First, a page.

It’s important to note that some challenges are less about the definition itself and more related to, among other things, the inherent complexities of evidence-based policymaking, the lack of capacity in the field to use evidence thoughtfully, the shortcomings of the existing evidence base, and systemic inequities. Even though our work on a next generation definition cannot fully address these challenges, we will catalogue them along the way and seek new ways to help address them, particularly with respect to racial equity concerns that are not directly addressable via a revised definition.
Why are we doing this now?
We believe the best time to reflect and revise is before Congress is in active negotiations over a potential legislative vehicle for a new definition. Doing so will allow for a more thorough and inclusive approach as well as provide time to build consensus for any proposed revisions. There are a number of potential entry points for a new definition, including reauthorizations of ESSA, the Education Sciences Reform Act, or the Higher Education Act, all of which expired in the past few years and thus could become opportunities for adopting a revised definition.
There are other overlapping and important contexts that make now a strategic time to begin developing a next-generation definition. Particularly in light of the ongoing pandemic, investing our resources in approaches that are most likely to be effective has perhaps never been more critical. Given the unprecedented circumstances of the moment, we must also continue to invest in building new evidence to understand whether, how, and for whom recovery and redesign investments are making a positive impact.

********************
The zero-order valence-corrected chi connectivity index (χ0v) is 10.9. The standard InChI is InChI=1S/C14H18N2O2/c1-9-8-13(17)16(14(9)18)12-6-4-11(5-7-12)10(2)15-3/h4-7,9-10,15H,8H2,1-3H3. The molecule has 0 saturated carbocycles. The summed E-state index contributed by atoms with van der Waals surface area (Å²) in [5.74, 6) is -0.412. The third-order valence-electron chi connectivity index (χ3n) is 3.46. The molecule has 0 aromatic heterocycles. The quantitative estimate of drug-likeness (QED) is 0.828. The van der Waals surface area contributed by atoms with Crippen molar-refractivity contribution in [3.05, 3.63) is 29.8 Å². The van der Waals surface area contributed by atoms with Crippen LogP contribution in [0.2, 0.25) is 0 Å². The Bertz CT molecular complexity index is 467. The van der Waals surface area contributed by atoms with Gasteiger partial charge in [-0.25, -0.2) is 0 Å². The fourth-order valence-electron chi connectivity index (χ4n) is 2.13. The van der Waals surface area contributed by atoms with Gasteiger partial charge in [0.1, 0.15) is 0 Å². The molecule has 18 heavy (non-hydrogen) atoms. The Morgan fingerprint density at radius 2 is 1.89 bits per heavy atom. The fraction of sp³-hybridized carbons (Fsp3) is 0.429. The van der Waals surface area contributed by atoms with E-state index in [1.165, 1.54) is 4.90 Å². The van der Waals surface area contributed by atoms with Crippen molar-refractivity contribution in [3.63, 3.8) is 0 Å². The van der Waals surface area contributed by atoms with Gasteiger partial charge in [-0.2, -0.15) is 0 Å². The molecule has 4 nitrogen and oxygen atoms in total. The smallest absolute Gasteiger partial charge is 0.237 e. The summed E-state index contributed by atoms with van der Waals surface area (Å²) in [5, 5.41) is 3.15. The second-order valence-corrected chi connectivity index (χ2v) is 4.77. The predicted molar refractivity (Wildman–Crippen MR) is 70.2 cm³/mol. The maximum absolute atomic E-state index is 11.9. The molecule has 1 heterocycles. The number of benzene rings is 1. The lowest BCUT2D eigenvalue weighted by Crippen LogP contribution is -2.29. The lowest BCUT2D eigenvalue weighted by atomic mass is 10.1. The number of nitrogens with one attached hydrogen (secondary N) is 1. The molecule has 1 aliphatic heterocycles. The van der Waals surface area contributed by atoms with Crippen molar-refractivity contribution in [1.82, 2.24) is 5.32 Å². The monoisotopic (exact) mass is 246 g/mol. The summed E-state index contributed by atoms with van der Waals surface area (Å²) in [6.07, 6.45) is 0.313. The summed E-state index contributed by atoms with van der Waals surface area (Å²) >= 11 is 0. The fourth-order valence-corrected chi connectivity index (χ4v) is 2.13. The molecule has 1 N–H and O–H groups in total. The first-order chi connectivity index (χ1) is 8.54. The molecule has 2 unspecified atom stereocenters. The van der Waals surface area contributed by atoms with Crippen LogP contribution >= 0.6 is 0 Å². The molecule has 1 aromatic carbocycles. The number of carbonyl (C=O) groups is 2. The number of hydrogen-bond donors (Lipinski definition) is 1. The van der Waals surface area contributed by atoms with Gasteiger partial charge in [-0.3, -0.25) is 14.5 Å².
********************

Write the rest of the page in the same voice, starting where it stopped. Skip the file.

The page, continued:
Similarly, in the ongoing efforts to make education more equitable, we must grapple with every aspect of the existing system, including how we decide what is (and isn’t) “evidence-based.” When we rely on definitions that are not inclusive or useful and especially when we do not respond to valid criticisms from the field, we run the risk of practitioners and policymakers rejecting the whole evidence movement outright. There are important efforts underway to revisit how we build and use evidence; we seek to join these efforts with a specific focus on the definition and how it can contribute to dismantling rather than reinforcing systemic inequities.
How are we planning to approach this?
Although we are still developing our specific process for the next several months of this initiative (and expect to revise it along the way especially with the input and advice of others), we are committed to the following design principles:
- Our process will be inclusive — We will engage with a wide range of voices and perspectives from across all corners of the education ecosystem, including those most proximate to schools and communities. We will consistently ask who might benefit and who might be harmed by any potential changes. We will see and reconsider long standing assumptions and biases.
- Our process will be additive — We know many others have been doing important work on various aspects of this topic for a long time. We are not looking to reinvent any wheels and will instead seek to understand and build upon existing ideas.
- Our process will be practical — We know that policies are only as effective as their ability to be implemented. We will keep practical considerations in mind throughout the process, reflecting on the prior five years of implementing the current definition and listening to the experiences of practitioners, researchers, and other stakeholders who have been grappling with the existing statutory language for some time.
How can you get involved?
One initial effort to embrace all three design principles is to make an open call for feedback on the current definition and/or suggestions for how it could be revised. We also welcome recommendations for what to read, who to reach out to, and how we can best approach this important work. Please click here to share your thoughts.